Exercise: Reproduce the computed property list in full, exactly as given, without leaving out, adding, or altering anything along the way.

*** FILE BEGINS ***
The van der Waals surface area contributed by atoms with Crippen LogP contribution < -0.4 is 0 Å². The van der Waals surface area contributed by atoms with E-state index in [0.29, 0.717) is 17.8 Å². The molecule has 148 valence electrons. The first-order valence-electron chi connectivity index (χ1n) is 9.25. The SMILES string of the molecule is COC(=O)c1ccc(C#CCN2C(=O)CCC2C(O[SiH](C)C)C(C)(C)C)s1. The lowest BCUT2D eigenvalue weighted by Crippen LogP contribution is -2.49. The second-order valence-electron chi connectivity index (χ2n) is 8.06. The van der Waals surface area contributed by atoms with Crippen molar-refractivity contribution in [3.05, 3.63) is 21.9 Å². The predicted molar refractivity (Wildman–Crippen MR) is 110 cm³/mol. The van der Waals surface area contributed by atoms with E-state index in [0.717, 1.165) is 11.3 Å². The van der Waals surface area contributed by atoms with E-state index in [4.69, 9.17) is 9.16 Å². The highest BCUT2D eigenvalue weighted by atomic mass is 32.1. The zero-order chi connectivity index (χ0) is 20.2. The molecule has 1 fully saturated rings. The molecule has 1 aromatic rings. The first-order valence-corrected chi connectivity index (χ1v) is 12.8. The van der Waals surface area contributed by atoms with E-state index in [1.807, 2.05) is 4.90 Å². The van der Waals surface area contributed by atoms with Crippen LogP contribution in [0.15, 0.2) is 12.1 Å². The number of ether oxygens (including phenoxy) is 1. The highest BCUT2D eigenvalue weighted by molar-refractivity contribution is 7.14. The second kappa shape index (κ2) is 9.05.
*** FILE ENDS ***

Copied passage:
The van der Waals surface area contributed by atoms with Crippen LogP contribution < -0.4 is 0 Å². The van der Waals surface area contributed by atoms with E-state index in [0.29, 0.717) is 17.8 Å². The molecule has 148 valence electrons. The first-order valence-electron chi connectivity index (χ1n) is 9.25. The SMILES string of the molecule is COC(=O)c1ccc(C#CCN2C(=O)CCC2C(O[SiH](C)C)C(C)(C)C)s1. The lowest BCUT2D eigenvalue weighted by Crippen LogP contribution is -2.49. The second-order valence-electron chi connectivity index (χ2n) is 8.06. The van der Waals surface area contributed by atoms with Crippen molar-refractivity contribution in [3.05, 3.63) is 21.9 Å². The predicted molar refractivity (Wildman–Crippen MR) is 110 cm³/mol. The van der Waals surface area contributed by atoms with E-state index in [0.717, 1.165) is 11.3 Å². The van der Waals surface area contributed by atoms with E-state index in [4.69, 9.17) is 9.16 Å². The highest BCUT2D eigenvalue weighted by atomic mass is 32.1. The zero-order chi connectivity index (χ0) is 20.2. The molecule has 1 fully saturated rings. The molecule has 1 aromatic rings. The first-order valence-corrected chi connectivity index (χ1v) is 12.8. The van der Waals surface area contributed by atoms with E-state index in [1.807, 2.05) is 4.90 Å². The van der Waals surface area contributed by atoms with Crippen LogP contribution in [0.15, 0.2) is 12.1 Å². The number of ether oxygens (including phenoxy) is 1. The highest BCUT2D eigenvalue weighted by molar-refractivity contribution is 7.14. The second kappa shape index (κ2) is 9.05.